Roar will publish a first-person story about abortion, “My Abortion: A Daily Story,” every day for at least 365 days.
Today’s story comes from Ending a Wanted Pregnancy, a website that exists to provide understanding, comfort, and support to those who decided to terminate a wanted pregnancy after receiving severe prenatal or maternal diagnosis.
During the weeks after Dona found out she was pregnant, she lost four close relatives. She found solace expecting her child. At week 20, when she was supposed to learn the sex of the baby, her doctor informed her of a severe diagnosis. Together with her husband, she made the decision to have an abortion. It took her 10 years to find the place where she can talk about her past.
We asked our doctor about options for termination and he explained that unfortunately, we had passed the deadline in our state, so our only remaining option was to go to Wichita.
My son was my long awaited journey into motherhood. He was my lifeline the day my brother died and I thought the world was ending. He was the glimmer of hope that was offered to family members that horrible week that we had four family members die. He was my everything, and then he was gone.
At the end of September 2005, my husband and I found out that we were expecting a child. We were excited to finally start a family. The following week my brother and cousin were killed in a car wreck, then my aunt died from cancer, and my husband’s uncle died in his sleep. In the midst of our overwhelming sadness, we still had hope because our son was coming.
On December 12, 2006, I had my triple screen drawn. One week later I had my regular appointment with my OB where he informed me that my AFP level came back elevated. The normal level was less than 2.5 mine was 2.54. He assured me that I shouldn’t worry. We both felt confident that it would come back a false positive but I was scheduled for a Level II ultrasound for that Thursday.
On December 22nd (my daddy’s birthday) my husband, mom, and I met with the genetic counselor who informed us of all that the elevated AFP levels could indicate. According to the math, we had less than a ½% chance that anything was wrong with the baby. So we got excited about the ultrasound and started debating whether or not to find out the sex.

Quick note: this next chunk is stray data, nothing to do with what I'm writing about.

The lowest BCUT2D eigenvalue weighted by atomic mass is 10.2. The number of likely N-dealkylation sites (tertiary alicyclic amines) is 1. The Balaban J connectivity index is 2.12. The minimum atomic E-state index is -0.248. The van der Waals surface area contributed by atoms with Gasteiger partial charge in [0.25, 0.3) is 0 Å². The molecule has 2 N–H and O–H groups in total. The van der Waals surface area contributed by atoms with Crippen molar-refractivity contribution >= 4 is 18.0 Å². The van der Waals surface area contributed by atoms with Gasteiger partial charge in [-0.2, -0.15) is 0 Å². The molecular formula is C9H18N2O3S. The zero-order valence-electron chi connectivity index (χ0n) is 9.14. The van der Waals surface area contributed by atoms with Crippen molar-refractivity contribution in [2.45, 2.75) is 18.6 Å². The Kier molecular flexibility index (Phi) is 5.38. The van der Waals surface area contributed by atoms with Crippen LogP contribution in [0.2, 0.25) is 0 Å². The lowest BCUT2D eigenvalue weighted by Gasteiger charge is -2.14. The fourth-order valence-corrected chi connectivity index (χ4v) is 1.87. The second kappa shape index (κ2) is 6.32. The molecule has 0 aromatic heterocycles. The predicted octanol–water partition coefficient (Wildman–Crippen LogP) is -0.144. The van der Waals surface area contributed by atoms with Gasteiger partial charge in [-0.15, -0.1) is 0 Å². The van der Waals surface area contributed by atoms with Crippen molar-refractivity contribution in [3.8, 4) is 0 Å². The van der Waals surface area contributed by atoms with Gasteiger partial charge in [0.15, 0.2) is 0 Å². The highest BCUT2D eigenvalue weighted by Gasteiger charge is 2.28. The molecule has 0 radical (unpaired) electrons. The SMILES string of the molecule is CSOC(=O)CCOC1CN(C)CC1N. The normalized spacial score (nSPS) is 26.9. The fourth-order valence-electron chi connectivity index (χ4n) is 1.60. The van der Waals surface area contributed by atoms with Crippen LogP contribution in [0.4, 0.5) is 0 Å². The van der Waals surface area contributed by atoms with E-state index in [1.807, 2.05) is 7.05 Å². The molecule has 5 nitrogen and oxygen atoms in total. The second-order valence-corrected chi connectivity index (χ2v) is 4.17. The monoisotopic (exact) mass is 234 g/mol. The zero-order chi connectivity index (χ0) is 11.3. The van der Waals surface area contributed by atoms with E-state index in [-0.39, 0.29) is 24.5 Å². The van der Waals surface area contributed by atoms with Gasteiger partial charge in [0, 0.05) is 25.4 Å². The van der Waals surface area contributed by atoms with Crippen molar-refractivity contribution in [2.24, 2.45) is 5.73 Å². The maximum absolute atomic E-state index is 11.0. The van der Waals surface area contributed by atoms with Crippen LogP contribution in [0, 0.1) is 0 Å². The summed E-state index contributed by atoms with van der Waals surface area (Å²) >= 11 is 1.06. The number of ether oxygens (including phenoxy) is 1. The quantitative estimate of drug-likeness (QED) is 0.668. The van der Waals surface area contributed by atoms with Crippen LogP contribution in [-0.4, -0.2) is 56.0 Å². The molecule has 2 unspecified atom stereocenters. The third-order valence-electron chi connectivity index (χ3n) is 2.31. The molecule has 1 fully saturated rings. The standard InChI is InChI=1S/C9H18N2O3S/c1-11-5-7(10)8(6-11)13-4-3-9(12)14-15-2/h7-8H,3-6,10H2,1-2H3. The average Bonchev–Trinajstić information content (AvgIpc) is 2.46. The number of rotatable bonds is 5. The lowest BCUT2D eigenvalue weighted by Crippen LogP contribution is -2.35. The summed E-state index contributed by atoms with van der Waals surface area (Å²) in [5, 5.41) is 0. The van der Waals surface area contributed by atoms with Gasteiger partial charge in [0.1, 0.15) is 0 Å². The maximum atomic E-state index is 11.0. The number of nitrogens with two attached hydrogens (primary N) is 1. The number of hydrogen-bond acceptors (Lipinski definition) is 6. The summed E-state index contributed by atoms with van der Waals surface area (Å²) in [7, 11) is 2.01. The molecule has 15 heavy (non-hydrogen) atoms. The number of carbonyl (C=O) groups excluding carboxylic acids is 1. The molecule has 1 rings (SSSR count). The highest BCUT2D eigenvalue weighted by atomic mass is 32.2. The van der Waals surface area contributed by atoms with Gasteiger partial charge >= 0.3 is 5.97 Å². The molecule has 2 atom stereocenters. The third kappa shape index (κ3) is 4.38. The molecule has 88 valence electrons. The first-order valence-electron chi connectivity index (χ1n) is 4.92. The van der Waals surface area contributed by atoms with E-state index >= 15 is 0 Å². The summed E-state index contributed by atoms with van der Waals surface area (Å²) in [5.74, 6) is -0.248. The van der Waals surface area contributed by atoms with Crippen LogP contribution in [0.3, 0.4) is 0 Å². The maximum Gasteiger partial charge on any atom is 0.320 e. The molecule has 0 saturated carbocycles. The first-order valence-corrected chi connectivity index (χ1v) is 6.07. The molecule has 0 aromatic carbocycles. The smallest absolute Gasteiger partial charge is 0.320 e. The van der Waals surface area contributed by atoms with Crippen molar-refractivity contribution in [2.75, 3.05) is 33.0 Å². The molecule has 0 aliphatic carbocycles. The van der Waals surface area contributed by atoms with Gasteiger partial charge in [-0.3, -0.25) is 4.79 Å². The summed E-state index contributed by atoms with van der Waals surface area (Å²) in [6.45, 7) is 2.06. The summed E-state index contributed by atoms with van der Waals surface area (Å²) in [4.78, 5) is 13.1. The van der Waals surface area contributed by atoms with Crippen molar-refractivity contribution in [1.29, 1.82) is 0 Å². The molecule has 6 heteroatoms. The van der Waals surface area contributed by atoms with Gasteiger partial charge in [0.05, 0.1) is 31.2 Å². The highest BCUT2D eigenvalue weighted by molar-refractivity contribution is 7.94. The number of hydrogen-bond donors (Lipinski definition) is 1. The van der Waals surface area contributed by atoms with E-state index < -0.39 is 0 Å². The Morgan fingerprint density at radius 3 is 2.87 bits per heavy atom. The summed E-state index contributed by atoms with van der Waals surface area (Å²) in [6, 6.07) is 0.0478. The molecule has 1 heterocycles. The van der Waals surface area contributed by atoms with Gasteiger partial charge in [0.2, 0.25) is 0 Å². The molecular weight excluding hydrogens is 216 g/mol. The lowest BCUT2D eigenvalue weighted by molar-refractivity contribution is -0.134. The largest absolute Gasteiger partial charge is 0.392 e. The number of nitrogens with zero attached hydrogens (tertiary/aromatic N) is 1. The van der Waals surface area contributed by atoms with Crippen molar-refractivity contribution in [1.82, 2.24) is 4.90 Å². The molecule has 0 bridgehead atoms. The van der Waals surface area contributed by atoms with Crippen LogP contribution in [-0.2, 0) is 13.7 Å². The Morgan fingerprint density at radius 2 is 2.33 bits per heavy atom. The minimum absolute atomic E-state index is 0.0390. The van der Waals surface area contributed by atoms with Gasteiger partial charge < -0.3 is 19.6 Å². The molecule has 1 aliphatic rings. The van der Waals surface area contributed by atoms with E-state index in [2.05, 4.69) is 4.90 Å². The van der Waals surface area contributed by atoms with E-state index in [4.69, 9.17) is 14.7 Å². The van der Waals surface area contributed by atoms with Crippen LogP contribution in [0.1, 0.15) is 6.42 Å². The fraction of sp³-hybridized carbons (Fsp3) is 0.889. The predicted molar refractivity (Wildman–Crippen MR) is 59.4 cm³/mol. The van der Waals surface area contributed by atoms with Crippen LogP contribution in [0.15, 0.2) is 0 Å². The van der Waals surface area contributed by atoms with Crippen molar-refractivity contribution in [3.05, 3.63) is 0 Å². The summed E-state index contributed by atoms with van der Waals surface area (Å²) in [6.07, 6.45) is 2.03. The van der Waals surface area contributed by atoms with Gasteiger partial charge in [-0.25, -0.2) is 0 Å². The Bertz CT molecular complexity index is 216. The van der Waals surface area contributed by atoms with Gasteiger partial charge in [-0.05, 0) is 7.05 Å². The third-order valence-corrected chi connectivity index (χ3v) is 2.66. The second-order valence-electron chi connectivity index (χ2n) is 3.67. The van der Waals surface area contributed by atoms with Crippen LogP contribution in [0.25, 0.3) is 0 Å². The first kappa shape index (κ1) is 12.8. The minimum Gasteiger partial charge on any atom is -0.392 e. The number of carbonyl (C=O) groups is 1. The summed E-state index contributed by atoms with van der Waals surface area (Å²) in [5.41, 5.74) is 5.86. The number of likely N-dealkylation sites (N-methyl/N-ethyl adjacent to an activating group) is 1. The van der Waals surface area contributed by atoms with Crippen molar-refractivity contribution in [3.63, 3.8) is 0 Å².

Thirty minutes later our world crashed around us. The doctor and sonographer began by taking measurements and showing us all the baby’s major parts, but they slowed down when they got to the spine. My son had his back up against the placenta and they couldn’t get a very good view but what they could see was not good. The baby had spina bifida. There was definitely an opening from L1-L3 but they couldn’t tell any more than that. Then they proceeded to the baby’s heart and showed us the echogenic foci that could be indicative of Down syndrome. The only positive was that the baby’s brain appeared normal and so far there were no clubbed feet.
We met with the genetic counselor who tried to give us all the possible outcomes of the diagnosis and tried to answer all my family’s questions while I said quietly crying, completely numb. Unfortunately, I have a medical background and knew too much. I was devastated. We decided to have the amnio and then go home and try to process everything.
We decided at that point to continue the pregnancy because we had so many unanswered questions and were unwilling to end the pregnancy when the worst-case scenario appeared to be that the baby wouldn’t be able to walk. We scheduled another Level II ultrasound and anxiously awaited our amnio results. We were cautiously excited when the amnio came back negative but unfortunately the worst was still to come.
A couple of days before the next Level II ultrasound I noticed a change in the baby’s movement patterns. He began to move for shorter periods of time and not as often. I tried to convince myself that it was because I was stressed by I couldn’t shake the feeling of impending doom. I know that may sound dramatic, but it is honestly how it felt. We went to our next doctor appointment and discussed with the doctor what the possible outcomes were for our child. My husband really wanted to know exactly what the outcome would be and found it frustrating that there were no concrete answers.